The most valuable secret an 18th-century porcelain manufacturer possessed was his recipe for making porcelain paste. Each factory's porcelain has its own particular quality and color. Despite the secrecy that surrounded these formulas, an analysis of the soft-paste porcelain of each of the Big Four factories strongly suggests that information was leaked to the competition. The formulas were strikingly similar in terms of composition and ingredients, and in some cases varied no more than a few hundredths of a percentage.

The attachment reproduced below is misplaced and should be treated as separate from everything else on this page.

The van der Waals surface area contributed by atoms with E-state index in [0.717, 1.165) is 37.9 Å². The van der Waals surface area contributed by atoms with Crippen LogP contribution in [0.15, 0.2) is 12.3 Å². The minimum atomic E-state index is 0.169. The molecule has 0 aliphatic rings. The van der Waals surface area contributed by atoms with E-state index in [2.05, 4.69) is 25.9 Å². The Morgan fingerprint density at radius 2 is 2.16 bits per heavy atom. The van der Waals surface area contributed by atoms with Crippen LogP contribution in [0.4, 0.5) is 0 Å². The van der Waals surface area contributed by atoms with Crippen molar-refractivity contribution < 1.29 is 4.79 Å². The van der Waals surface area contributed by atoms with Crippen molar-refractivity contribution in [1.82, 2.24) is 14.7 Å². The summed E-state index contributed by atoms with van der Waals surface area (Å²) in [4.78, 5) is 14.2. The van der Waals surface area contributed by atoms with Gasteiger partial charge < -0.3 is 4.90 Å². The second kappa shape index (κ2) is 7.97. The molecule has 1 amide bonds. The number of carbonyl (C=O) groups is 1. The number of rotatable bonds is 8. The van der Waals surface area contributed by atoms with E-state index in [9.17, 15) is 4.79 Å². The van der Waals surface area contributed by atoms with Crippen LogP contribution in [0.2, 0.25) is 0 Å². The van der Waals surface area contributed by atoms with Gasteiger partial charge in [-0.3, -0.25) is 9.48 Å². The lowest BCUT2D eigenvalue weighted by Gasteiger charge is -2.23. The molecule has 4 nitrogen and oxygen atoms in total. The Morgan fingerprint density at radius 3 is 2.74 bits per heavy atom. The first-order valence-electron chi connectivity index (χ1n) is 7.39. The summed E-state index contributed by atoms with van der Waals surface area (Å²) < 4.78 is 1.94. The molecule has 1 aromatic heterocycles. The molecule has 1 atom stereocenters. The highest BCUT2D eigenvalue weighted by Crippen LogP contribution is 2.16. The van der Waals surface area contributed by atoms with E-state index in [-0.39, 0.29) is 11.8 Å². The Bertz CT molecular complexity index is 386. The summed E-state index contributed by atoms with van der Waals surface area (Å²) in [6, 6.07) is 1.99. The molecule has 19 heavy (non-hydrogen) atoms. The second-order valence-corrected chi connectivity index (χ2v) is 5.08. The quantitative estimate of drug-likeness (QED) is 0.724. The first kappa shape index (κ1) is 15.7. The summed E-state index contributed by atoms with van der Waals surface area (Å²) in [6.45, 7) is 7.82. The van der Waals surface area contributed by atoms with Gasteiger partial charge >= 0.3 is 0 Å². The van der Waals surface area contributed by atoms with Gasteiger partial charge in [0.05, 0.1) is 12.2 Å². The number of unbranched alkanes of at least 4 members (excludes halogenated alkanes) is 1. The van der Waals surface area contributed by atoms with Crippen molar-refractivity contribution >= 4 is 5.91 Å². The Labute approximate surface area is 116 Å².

Not only did the Big Four try to steal each other's porcelain formulas, they were also keenly interested in each other's recipes for enamel glazes and colors. The colors used by each factory, which depended upon the maker's know-how and technology, can help identify the origin of a snuffbox.
For the most part, the "Big Four" factories were able to maintain relatively tight control over their employees. Very often the terms of the company's royal privilege would impose prison sentences on employees if they tried to defect to another factory. They did, however, enjoy a number of privileges not granted to other types of workers, such as being exempt from paying certain taxes.
Above: Backstamps of three of the "Big Four" porcelain factories in France.